Prelims cum Mains Social Issues

Section 29 of POCSO

In the News

The Delhi High Court has ruled that the presumption of guilt engrafted in Section 29 of the Protection of Children from Sexual Offences (POCSO) Act gets triggered and applies only once trial begins, that is after charges are framed against the accused.

About: POCSO 2012

  • The POCSO Act, 2012 was enacted to Protect the Children from Offences of Sexual Assault, Sexual harassment and pornography with due regard for safeguarding the interests and well-being of children.
  • The Act defines a child as any person below 18 years of age, and regards the best interests and welfare of the child as matter of paramount importance at every stage, to ensure the healthy physical, emotional, intellectual and social development of the child.
  • The act is gender neutral.
  • Definition of sexual abuse – penetrative and non-penetrative assault, as well as sexual harassment and pornography, and deems a sexual assault to be “aggravated” under certain circumstances, such as when the abused child is mentally ill or when the abuse is committed by a person in a position of trust or authority vis-a-vis the child, like a family member, police officer, teacher, or doctor.
  • It has raised the age of consensual sex from 16 years as per Indian Penal Code, 1860 to 18 years. This means that –
    • Any person (including a child) can be prosecuted for engaging in a sexual act with a child irrespective of whether the latter consented.
    • A husband or wife can be prosecuted for engaging in a sexual act with his or her spouse under the age of eighteen years.
  • The burden of proof lies on the accused – punishment has been provided for false complaints or false information with malicious intent.
  • People who traffic children for sexual purposes are also punishable under the provisions relating to abetment in the Act.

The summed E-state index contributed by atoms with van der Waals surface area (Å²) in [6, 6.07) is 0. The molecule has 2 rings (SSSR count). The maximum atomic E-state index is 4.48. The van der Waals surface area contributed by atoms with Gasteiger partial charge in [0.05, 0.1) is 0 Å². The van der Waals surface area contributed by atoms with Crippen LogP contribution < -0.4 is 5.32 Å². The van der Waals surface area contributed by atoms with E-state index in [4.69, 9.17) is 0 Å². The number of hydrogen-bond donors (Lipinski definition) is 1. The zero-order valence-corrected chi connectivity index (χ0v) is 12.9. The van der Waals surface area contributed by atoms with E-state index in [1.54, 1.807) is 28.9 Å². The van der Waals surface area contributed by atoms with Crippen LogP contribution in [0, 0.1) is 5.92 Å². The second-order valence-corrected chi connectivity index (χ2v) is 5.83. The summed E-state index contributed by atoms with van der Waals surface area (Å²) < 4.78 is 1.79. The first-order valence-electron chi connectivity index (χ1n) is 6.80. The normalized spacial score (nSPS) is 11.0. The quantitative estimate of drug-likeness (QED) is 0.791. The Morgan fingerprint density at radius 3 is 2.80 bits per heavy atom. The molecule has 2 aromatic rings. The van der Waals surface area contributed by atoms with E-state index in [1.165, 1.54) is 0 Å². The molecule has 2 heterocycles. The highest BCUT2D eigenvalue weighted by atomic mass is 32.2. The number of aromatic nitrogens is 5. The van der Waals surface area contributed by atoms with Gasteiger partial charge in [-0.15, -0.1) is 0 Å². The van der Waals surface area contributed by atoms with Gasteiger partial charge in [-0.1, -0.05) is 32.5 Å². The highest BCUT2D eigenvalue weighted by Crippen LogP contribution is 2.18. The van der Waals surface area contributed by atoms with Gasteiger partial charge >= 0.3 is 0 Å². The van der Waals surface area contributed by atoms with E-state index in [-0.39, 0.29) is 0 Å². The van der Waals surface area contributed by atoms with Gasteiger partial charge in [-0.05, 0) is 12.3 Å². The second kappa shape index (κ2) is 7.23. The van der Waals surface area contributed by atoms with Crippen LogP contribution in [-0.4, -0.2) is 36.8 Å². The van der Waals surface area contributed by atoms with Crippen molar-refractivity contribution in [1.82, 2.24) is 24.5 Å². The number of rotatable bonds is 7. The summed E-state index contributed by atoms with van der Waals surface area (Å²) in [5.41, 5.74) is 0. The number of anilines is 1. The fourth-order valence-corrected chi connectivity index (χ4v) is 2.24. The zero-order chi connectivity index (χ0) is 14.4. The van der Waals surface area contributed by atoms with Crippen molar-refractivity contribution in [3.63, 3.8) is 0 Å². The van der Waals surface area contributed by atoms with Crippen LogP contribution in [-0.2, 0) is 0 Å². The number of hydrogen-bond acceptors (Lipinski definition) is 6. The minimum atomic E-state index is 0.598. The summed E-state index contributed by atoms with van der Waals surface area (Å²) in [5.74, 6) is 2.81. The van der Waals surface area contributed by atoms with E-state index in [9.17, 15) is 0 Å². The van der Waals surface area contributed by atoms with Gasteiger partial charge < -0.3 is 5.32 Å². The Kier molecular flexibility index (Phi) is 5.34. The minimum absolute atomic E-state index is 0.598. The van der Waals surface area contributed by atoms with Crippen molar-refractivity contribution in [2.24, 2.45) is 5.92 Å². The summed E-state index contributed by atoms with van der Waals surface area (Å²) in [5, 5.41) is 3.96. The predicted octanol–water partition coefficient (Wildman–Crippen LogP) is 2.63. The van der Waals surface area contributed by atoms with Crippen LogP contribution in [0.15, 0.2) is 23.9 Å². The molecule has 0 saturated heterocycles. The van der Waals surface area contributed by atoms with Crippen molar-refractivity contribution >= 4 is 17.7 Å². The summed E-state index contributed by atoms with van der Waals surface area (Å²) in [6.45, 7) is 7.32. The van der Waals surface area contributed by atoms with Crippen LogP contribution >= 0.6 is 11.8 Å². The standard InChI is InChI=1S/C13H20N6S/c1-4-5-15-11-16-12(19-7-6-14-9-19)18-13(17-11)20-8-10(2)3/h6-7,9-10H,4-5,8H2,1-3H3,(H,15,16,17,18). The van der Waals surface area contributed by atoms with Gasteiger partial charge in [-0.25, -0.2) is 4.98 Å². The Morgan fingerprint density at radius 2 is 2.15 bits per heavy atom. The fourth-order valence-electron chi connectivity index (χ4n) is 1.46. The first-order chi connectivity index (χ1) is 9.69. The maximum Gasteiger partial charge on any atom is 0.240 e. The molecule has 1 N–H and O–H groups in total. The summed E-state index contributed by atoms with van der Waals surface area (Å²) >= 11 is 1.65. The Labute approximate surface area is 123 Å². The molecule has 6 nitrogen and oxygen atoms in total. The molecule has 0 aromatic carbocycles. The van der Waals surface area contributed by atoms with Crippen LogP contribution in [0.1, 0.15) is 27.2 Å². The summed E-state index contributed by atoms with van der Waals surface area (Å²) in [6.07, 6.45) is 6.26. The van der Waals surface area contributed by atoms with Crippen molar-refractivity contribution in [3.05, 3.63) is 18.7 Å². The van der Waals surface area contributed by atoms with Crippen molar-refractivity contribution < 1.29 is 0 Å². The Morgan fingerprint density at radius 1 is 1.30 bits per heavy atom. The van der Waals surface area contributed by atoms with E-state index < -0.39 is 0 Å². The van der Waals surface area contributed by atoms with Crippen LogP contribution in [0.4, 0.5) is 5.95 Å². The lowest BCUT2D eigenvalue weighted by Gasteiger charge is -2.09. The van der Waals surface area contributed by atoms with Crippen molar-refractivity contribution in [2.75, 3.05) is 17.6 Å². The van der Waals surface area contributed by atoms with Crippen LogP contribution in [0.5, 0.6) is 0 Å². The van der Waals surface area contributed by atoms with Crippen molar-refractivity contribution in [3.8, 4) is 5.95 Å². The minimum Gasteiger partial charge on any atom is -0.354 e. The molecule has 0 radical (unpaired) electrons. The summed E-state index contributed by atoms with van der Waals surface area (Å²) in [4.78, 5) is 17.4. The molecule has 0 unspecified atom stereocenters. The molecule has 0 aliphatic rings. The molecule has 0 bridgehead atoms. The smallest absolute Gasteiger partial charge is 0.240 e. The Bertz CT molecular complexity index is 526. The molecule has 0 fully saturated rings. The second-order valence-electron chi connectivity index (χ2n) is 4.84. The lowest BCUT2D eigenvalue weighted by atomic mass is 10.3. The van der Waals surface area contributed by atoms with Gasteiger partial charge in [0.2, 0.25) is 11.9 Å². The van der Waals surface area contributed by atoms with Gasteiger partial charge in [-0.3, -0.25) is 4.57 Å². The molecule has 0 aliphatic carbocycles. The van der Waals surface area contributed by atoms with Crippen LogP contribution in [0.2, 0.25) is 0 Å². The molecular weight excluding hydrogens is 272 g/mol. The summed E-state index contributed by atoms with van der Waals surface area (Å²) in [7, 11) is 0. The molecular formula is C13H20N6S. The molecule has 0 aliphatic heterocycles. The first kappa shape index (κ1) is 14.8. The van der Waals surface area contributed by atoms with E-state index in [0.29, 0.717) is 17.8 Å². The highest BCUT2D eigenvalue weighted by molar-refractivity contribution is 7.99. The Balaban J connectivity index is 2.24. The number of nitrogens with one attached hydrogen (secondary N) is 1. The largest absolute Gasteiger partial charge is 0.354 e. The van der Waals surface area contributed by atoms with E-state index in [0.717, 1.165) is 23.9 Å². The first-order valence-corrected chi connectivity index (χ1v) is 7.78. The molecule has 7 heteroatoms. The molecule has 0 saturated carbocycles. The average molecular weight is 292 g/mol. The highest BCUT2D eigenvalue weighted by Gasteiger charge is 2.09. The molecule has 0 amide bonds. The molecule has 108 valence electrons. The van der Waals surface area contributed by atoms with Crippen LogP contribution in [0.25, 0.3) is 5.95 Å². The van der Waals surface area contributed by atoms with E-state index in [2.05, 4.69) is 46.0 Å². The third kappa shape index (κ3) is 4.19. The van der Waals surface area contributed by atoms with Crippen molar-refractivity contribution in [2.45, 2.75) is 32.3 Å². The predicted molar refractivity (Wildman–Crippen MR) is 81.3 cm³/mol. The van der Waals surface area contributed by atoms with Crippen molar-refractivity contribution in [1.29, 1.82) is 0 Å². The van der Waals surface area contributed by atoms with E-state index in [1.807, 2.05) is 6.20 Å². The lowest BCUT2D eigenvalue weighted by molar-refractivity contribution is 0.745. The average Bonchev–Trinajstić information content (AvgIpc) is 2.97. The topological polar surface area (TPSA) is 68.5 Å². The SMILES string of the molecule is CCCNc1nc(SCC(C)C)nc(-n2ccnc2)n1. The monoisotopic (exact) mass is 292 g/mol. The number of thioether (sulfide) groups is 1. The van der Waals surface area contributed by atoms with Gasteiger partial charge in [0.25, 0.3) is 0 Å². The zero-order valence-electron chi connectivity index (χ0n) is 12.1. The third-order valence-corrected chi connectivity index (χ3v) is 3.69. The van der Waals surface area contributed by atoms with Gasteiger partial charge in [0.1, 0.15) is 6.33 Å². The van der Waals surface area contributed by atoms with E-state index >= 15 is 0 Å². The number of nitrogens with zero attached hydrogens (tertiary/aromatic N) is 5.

• The act makes mandatory reporting of sexual offences against children.
  • The Act further makes provisions for avoiding the re-victimization of the child at the hands of the judicial system.
    • It provides for special courts that conduct the trial in-camera and without revealing the identity of the child, in a manner that is as child-friendly as possible.
  • The act also set cases disposal time period of 1 year from reporting.

Timeline

  • 1992- India ratified the UN Convention on the Rights of Child (CRC)

    • The State parties to the Convention were required to undertake all appropriate national, bilateral and multilateral measures to prevent the inducement or coercion of a child to engage in any unlawful sexual activity, the exploitative use of children in prostitution or other unlawful sexual practices and the exploitative use of children in pornographic performances and materials.
  • 2007 – Ministry of Women and Child Development in its survey found over 50% children faces some form of sexual abuse.

  • 2012 – POCSO enacted

  • 2019 – POCSO act amended to make it more stringent as follows-

    • Nov covers 21 kind of aggravated & penetrated sexual assualt
    • The definition of ‘sexual assault’ has now been expanded to include administration of hormones to children to make them appear more sexually mature for the sake of commercial sexual exploitation.
    • The amendment has also added an additional category of sexual assault of children who are victims of calamities or natural disasters which now is liable for maximum term of life sentence or death penalty.
    • Graded increase in punishment:
      • Increase in the minimum punishment from 7-10 years for ‘penetrative sexual assault’ of 16-17 year olds
      • Increase in the minimum punishment to 20 years for ‘penetrative sexual assault’ of child below the age of 16 years
      • The maximum term of life imprisonment in such cases has been retained.
    • The act also provides for death penalty for aggravated sexual assault. This includes